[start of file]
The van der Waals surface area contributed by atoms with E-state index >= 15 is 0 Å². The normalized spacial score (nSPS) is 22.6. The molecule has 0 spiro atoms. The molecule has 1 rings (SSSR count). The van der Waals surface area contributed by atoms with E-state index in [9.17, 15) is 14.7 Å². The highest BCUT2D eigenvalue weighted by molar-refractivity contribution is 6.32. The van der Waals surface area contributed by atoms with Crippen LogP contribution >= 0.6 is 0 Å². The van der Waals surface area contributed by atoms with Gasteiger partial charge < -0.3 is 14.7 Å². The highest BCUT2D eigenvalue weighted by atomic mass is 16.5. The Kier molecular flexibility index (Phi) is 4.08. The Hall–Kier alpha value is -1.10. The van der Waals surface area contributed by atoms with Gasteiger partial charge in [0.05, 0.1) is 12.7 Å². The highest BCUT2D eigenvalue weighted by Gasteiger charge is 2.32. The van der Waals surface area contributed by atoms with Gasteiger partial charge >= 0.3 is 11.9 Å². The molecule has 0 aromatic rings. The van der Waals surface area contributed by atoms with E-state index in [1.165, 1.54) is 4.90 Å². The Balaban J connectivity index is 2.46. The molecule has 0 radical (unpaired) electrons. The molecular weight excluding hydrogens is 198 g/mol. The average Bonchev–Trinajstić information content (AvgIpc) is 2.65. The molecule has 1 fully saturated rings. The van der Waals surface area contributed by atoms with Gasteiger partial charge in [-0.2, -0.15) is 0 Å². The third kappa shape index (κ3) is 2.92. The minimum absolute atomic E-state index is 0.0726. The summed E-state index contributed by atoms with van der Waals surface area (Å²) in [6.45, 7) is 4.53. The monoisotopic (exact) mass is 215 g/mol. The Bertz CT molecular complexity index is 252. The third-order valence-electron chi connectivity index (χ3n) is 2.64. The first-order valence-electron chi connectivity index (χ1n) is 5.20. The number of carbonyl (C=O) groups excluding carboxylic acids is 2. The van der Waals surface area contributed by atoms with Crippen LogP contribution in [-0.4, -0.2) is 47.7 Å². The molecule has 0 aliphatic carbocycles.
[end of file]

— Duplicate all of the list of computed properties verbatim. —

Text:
The van der Waals surface area contributed by atoms with E-state index >= 15 is 0 Å². The normalized spacial score (nSPS) is 22.6. The molecule has 0 spiro atoms. The molecule has 1 rings (SSSR count). The van der Waals surface area contributed by atoms with E-state index in [9.17, 15) is 14.7 Å². The highest BCUT2D eigenvalue weighted by molar-refractivity contribution is 6.32. The van der Waals surface area contributed by atoms with Crippen LogP contribution >= 0.6 is 0 Å². The van der Waals surface area contributed by atoms with Gasteiger partial charge < -0.3 is 14.7 Å². The highest BCUT2D eigenvalue weighted by atomic mass is 16.5. The Kier molecular flexibility index (Phi) is 4.08. The Hall–Kier alpha value is -1.10. The van der Waals surface area contributed by atoms with Gasteiger partial charge in [0.05, 0.1) is 12.7 Å². The highest BCUT2D eigenvalue weighted by Gasteiger charge is 2.32. The van der Waals surface area contributed by atoms with Gasteiger partial charge >= 0.3 is 11.9 Å². The molecule has 0 aromatic rings. The van der Waals surface area contributed by atoms with E-state index in [1.165, 1.54) is 4.90 Å². The Balaban J connectivity index is 2.46. The molecule has 0 radical (unpaired) electrons. The molecular weight excluding hydrogens is 198 g/mol. The average Bonchev–Trinajstić information content (AvgIpc) is 2.65. The molecule has 1 fully saturated rings. The van der Waals surface area contributed by atoms with Gasteiger partial charge in [-0.2, -0.15) is 0 Å². The third kappa shape index (κ3) is 2.92. The minimum absolute atomic E-state index is 0.0726. The summed E-state index contributed by atoms with van der Waals surface area (Å²) in [6.45, 7) is 4.53. The monoisotopic (exact) mass is 215 g/mol. The Bertz CT molecular complexity index is 252. The third-order valence-electron chi connectivity index (χ3n) is 2.64. The first-order valence-electron chi connectivity index (χ1n) is 5.20. The number of carbonyl (C=O) groups excluding carboxylic acids is 2. The van der Waals surface area contributed by atoms with Crippen LogP contribution in [-0.4, -0.2) is 47.7 Å². The molecule has 0 aliphatic carbocycles.